Bridging the Integration Gap: A Practical Proposal for Teaching Refugees about U.S. Law and Justice Megan Ballard, Gonzaga School of Law

Deadly Voyage: African Migrants Crossing the Mediterranean
Veronica Fynn Bruey, Australian National University

Internal Refugees in the Lake Chad Basin and the Displacement of International Law
Jerusa Ali, Carleton University

The Challenges and Opportunities for the Implementation of the Rights of Children in Displaced Situations: The Case of Refugee Children in Ethiopia
Kebede Brook, University of Gondar

Paper Session: Displacement, Violence and Criminal Justice System on Thursday, 22 June 2017 @ 8:00 AM – 9:45 AM

Abstract: Internal and/or international displacement of populations is diverse and complex. Irrespective of the type of method used to displace populations, tensions created in the process of mass movement can raise concerns of human rights, criminal justice and violence control. The Panel examines socio-legal policy intervention programs in addressing crime, political violence and mass movement at it pertains refugees, homeless persons, and other marginalized populations in Europe, North and South America.

Presentations
Crimmigration, belonging and deportation in American immigration courts
Lili Dao, New York University

From crime control to migration control – facing refugees as the dangerous other
Rikke Gottrup, University of Southern Denmark
Linda Kjær Minke, University of Southern Denmark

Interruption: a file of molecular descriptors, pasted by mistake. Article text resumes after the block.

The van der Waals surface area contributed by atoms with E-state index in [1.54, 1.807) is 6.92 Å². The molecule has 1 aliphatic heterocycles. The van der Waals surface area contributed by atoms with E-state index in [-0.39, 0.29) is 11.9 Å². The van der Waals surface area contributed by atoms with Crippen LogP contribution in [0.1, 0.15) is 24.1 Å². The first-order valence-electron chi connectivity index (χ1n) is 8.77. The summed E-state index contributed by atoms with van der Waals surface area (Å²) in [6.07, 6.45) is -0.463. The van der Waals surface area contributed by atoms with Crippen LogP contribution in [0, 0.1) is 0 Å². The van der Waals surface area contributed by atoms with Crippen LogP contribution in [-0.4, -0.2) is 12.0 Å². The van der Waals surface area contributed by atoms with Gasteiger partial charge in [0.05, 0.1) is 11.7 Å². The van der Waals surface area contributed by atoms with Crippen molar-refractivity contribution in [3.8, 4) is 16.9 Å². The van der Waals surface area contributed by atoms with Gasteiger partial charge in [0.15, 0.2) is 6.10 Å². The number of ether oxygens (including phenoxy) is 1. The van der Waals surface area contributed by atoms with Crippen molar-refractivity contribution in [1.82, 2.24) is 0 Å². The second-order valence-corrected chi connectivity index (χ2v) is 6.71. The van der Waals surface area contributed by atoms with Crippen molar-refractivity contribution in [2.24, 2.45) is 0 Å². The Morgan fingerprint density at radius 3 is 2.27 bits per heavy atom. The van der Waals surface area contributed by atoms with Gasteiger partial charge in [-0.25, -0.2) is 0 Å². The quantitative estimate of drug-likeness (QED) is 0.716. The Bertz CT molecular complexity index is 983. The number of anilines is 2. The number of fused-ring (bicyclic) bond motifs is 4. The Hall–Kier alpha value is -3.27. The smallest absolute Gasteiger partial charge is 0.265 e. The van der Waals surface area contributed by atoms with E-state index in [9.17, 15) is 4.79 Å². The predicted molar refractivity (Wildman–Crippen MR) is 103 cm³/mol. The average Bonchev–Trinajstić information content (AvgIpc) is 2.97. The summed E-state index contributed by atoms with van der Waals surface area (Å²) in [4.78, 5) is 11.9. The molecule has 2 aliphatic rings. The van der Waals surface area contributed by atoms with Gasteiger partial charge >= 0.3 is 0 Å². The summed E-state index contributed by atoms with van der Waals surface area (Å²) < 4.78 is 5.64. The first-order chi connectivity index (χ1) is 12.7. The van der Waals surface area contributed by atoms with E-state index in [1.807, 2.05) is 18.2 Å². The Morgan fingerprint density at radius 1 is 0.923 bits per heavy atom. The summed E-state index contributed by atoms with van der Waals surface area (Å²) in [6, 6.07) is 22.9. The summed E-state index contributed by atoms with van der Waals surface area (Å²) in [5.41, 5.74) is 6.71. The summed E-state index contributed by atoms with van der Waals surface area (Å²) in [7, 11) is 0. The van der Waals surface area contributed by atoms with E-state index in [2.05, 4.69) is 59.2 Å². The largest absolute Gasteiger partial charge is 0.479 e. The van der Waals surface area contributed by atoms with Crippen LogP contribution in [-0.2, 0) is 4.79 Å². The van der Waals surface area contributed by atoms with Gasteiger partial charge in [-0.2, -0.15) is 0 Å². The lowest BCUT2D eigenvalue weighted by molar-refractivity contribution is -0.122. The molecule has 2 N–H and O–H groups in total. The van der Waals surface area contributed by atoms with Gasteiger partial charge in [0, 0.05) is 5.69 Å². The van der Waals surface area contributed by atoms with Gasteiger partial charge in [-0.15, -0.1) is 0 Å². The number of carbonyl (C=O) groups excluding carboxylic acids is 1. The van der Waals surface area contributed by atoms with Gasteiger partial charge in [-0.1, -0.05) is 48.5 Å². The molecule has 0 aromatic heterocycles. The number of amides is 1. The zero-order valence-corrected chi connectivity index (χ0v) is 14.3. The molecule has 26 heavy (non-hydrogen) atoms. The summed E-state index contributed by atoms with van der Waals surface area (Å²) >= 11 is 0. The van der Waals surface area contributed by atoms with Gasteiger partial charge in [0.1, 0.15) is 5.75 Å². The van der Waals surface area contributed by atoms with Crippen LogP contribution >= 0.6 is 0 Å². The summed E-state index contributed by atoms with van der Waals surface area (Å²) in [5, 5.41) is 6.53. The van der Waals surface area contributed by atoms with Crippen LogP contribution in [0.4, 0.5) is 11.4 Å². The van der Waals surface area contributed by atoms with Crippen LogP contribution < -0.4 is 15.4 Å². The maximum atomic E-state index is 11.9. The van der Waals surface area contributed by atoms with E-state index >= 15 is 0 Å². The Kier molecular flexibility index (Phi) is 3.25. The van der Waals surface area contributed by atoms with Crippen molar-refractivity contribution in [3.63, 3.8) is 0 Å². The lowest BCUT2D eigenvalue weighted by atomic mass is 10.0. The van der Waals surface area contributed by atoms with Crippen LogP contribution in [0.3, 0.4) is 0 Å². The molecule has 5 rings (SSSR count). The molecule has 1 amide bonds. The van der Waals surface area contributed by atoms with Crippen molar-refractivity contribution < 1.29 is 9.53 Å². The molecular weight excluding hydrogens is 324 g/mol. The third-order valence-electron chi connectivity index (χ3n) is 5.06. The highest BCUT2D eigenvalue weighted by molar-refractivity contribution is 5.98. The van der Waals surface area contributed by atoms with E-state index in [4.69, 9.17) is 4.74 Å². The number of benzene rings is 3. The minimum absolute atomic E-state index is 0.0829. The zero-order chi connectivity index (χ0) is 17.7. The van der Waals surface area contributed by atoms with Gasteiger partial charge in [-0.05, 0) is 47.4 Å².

Annette Olesen, Aalborg University

Narratives amidst Mass Violence in Mexico. An analysis from the field of conflict studies to explore the potential of narratives in the aftermath of atrocities to promote collective moral judgments against violence.
Cesar Estrada Perez, The School for Conflict Analysis and Resolution, George Mason University

The Aftermath of the “El Bronx” and “El Cartucho”: An analysis of how Bogota has dealt with homeless strongholds and the relationship between rights, property rights, and social justice
Alberto Nieto, Universidad de los Andes

Paper Session: Narratives of Mobility and Protection on Friday, 23 June 2017 @ 8:00 AM – 9:45 AM

Abstract: Mobility is central to contemporary international and domestic legal definitions of a refugee. Vast numbers of people in need of protection, however, cannot move safely across borders or out of their countries of residence or origin. At the same time, many of those who are mobile and in need of protection do not fit within the limited, legal definitions of a refugee – and their mobility and arrival at so-called refugee receiving states is characterised as excessive, as a threat or as crisis. This panel considers how narratives of mobility, travel, protection and harm feature within asylum and migration law. The panel explores how these narratives influence the regulation of entry into sovereign states, both at their borders and within law and legal processes.

Presentations
Administrative Justice and ‘the Right to be Heard’ in UNHCR Refugee Status Determination
Niamh Kinchin, University of Wollongong

Queering International Law at its Inception: Excavating Narratives of Hospitality and Sodomy in the Right to Travel
Nan Seuffert, University of Wollongong

The Screening of Suffering: Film as a Technique of Government in Anti-Asylum Campaigns
Sara Dehm, University of Technology Sydney

Travelling Subjects: the Road, Credibility, and Narratives of Refugee Mobility
Anthea Vogl, University of Technology Sydney